I read your Salary Survey in last week&'s ­issue of The Grocer with great interest (May 20, p32).
Based on personal experience, I have found the recruitment industry for sales positions to be systematic and blinkered in its approach.
The most disgusting way this manifests itself is in the form of ageism.
I can identify at least 20 sales professionals, with whom I have worked in my 20 years of selling, who are exceptional in carrying out their job role, but have experienced this ridiculous prejudice.
I bet that if you asked recruitment consultants how many of the people on their books aged over 35 were unemployed, it would be a disproportionate amount.
I am not against the employment of younger people.
But please let us dispense with this crazy idea that an older person is unable to work as hard as someone younger. The person under the age of 35 years is not the only one with brains, ideas, knowledge, personality and character.
Businesses that view young minds as the only ones able to maintain business growth are driving business plans based on short-term goals and not medium to long-term development.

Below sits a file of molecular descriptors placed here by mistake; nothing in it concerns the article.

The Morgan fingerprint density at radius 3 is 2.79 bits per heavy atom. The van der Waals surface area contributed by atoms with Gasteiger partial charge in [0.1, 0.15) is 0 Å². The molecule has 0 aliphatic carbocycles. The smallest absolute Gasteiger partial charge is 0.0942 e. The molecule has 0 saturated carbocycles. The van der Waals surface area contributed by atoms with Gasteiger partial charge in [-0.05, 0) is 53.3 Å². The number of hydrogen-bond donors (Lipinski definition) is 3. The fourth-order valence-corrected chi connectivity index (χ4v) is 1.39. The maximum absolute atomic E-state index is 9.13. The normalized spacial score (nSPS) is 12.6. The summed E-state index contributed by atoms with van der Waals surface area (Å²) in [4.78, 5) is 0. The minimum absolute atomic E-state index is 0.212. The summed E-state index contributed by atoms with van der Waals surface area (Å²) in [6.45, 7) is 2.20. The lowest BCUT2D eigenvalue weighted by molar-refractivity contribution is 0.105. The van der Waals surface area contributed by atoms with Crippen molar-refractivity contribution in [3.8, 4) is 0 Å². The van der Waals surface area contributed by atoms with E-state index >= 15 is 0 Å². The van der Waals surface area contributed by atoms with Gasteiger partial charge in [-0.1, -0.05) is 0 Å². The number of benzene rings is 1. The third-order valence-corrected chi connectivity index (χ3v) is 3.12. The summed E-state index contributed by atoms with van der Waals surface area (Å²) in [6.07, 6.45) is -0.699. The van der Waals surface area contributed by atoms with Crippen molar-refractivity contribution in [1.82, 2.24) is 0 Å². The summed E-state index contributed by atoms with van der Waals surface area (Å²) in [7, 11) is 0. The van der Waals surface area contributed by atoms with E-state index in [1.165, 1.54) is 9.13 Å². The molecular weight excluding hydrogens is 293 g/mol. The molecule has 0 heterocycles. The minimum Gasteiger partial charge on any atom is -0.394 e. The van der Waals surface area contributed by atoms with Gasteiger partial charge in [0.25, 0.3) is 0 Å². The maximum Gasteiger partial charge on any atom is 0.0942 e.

The most positive quality possessed by the mature and elder statesman in sales is the one that people often seem to see as a negative, rather than a positive: experience.
High fliers are just as likely to be mature salesman as they are young. How often do you see the experienced salesman left to mop up after unrealistic promises made by a young salesman eager to impress have not been met?
Such eagerness is a wonderful asset to have, but can be costly to a business when not managed or controlled properly.
Please, let us get to a stage in business where age is not a prerequisite to defining a job. And let us remember that experience matters and should be seen by businesses as a valuable asset.